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6527Re: [fukuoka_farming] What do plants eat? (was: hay is enough!)

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  • Tradingpost
    Oct 6, 2007
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      Not saying plant cells feed directly on living organisms at all. But here's
      the position of the Food & Agriculture Organization at the U.N. This is as
      strong an argument against chemicals and for organics as can be found
      anywhere.

      paul tradingpost@...
      ------------------------------------------
      from
      http://www.fao.org/DOCREP/005/AD090E/AD090E00.HTM
      that link was good as of Jul 25, 2007 but now it's in google cache

      Organic matter, microbes, and plant health

      "Soil organisms contribute a wide range of essential services to the
      sustainable
      functioning of all ecosystems. They act as the primary driving agents of:
      nutrient cycling, regulating the dynamics of soil organic matter, soil
      carbon
      sequestration and greenhouse gas emissions; modifying soil physical
      structure
      and water regimes; enhancing the amount and efficiency of nutrient
      acquisition
      by the vegetation; and enhancing plant health. These services are not only
      critical to the functioning of natural ecosystems but constitute an
      important
      resource for sustainable agricultural systems."

      "Each type of soil organism occupies a different niche in the web of life
      and
      favours a different substrate and nutrient source. Most soil organisms rely
      on
      organic matter for food; thus a rich supply and varied source of organic
      matter
      will generally support a wider variety of organisms."

      "Building of soil fertility is the cornerstone of organic agriculture.
      Organic
      practices create suitable conditions for soil biotic and abiotic resources
      through: manipulation of crop rotations and strip-cropping; green manuring
      and
      organic fertilization (animal manure, compost, crop residues); minimum
      tillage;
      and avoidance of pesticides and herbicides use. Scientific research in
      Europe
      has demonstrated that organically-managed soils significantly increase
      biological activity and total density and diversity of soil
      micro-organisms.
      Such biodiversity enhances nutrients recycling and soil structure."

      from Organic Agriculture: The Challenge of Sustaining Food Production,
      United
      Nations Sub-Group Meeting on Wildlife, Biodiversity and Organic
      Agriculture,
      Ankara, Turkey, 15-16 April 2003
      http://www.fao.org/DOCREP/005/AD090E/AD090E00.HTM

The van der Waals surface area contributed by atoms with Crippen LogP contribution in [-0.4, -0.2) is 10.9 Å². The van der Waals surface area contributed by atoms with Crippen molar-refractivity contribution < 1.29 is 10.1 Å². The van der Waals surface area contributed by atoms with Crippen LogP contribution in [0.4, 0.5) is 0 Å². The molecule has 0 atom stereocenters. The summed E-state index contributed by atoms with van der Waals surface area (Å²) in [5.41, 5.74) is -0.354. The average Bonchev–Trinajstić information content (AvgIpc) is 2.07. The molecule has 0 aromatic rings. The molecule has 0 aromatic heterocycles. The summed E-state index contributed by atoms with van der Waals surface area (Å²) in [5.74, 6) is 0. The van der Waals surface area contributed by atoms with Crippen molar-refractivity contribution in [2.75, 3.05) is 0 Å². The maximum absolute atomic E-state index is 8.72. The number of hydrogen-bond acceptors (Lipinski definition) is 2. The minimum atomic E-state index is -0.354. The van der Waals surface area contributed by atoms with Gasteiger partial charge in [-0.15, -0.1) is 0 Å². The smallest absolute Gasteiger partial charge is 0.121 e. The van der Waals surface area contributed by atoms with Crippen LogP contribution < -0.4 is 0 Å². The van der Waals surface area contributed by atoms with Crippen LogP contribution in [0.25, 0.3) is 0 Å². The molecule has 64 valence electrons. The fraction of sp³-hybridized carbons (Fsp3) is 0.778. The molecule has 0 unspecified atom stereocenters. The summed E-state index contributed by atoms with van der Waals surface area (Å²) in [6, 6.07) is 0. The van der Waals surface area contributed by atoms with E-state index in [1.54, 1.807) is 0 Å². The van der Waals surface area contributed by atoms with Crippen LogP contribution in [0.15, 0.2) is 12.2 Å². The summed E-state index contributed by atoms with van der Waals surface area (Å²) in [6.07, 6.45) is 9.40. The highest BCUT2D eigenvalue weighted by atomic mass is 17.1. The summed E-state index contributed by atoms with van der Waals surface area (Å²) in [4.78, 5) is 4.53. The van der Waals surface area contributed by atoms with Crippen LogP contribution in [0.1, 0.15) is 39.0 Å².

*********** REPLY SEPARATOR ***********

      On 10/6/2007 at 1:37 AM Dieter Brand wrote:

      >Paul,
      >
      > This is new to me. I had the impression that when people in organics
      > talk about feeding plants, they too talk mainly in terms "nutrients"
      >(dead
      > substances like NPK), even when these nutrients derive from an organic
      > source. Hence the eternal discussions about soil tests. My impression is

      > that organics is still fettered by the bounds of the old agrochemical
      >thinking,
      > which translates into an insecurity on the part of organic producers as
      > to the justification for organics. I think, as long as we try to justify
      >organics
      > by using the analytical tools (soil tests, nutrient value of vegetables
      >and
      > other chemical analysis) of the agrochemical industry, there is always
      > the risk of sliding back to the NPK-mentality. It is just so easy to
      >open
      > that bag of fertilizers.
      >
      > Even somebody like Ana Primavesi (who's work has been described in
      > English by Ronald Bunch) is still talking in terms of nutrients and not
      > of biological soil activity when she showed with her Nutrient Access
      > Concept (NAC) that plants can grow on a small part of the nutrients
      > usually recommended by the agrochemists in terms of the Nutrient
      > Quantity Concept (NQC).
      >
      > I think this question is important, because if we accept that plant
      > cells feed directly on living organisms, then the true suicidal madness
      > of using toxic substances in agriculture becomes as clear as daylight
      > and there ceases to be any need for justifying organics, because doing
      > anything else would be like playing Russian roulette with the entire
      > drum full of bullets. In fact, it would mean that the effect of a
      > poisonous substance could be transmitted by a living soil organism
      > to the plant and from there to the human body even if a chemical
      > analysis shows that the toxicity of a pesticide or herbicide has gone
      > below a dangerous level.
      >
      > Dieter Brand
      > Portugal
      >
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